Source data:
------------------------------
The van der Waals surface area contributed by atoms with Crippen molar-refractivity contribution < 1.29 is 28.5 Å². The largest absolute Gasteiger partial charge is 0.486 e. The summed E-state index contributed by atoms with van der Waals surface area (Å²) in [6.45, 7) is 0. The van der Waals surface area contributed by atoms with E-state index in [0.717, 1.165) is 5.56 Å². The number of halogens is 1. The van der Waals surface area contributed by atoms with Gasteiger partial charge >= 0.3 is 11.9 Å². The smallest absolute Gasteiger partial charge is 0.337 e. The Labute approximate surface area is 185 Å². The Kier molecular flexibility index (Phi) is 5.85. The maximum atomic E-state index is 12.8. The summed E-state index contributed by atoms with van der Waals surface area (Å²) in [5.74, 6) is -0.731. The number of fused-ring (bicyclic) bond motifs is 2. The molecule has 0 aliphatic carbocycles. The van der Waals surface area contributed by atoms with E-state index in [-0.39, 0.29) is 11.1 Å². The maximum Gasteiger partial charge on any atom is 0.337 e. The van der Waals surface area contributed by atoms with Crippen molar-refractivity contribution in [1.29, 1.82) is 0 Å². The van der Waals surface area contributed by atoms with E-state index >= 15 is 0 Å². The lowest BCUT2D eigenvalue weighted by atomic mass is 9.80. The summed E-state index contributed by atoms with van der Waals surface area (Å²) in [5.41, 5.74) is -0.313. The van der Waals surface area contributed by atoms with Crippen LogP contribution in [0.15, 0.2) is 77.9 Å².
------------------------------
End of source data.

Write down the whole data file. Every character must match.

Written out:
The van der Waals surface area contributed by atoms with Crippen molar-refractivity contribution < 1.29 is 28.5 Å². The largest absolute Gasteiger partial charge is 0.486 e. The summed E-state index contributed by atoms with van der Waals surface area (Å²) in [6.45, 7) is 0. The van der Waals surface area contributed by atoms with E-state index in [0.717, 1.165) is 5.56 Å². The number of halogens is 1. The van der Waals surface area contributed by atoms with Gasteiger partial charge >= 0.3 is 11.9 Å². The smallest absolute Gasteiger partial charge is 0.337 e. The Labute approximate surface area is 185 Å². The Kier molecular flexibility index (Phi) is 5.85. The maximum atomic E-state index is 12.8. The summed E-state index contributed by atoms with van der Waals surface area (Å²) in [5.74, 6) is -0.731. The number of fused-ring (bicyclic) bond motifs is 2. The molecule has 0 aliphatic carbocycles. The van der Waals surface area contributed by atoms with E-state index in [-0.39, 0.29) is 11.1 Å². The maximum Gasteiger partial charge on any atom is 0.337 e. The van der Waals surface area contributed by atoms with Crippen molar-refractivity contribution in [1.29, 1.82) is 0 Å². The van der Waals surface area contributed by atoms with E-state index >= 15 is 0 Å². The lowest BCUT2D eigenvalue weighted by atomic mass is 9.80. The summed E-state index contributed by atoms with van der Waals surface area (Å²) in [5.41, 5.74) is -0.313. The van der Waals surface area contributed by atoms with Crippen LogP contribution in [0.15, 0.2) is 77.9 Å².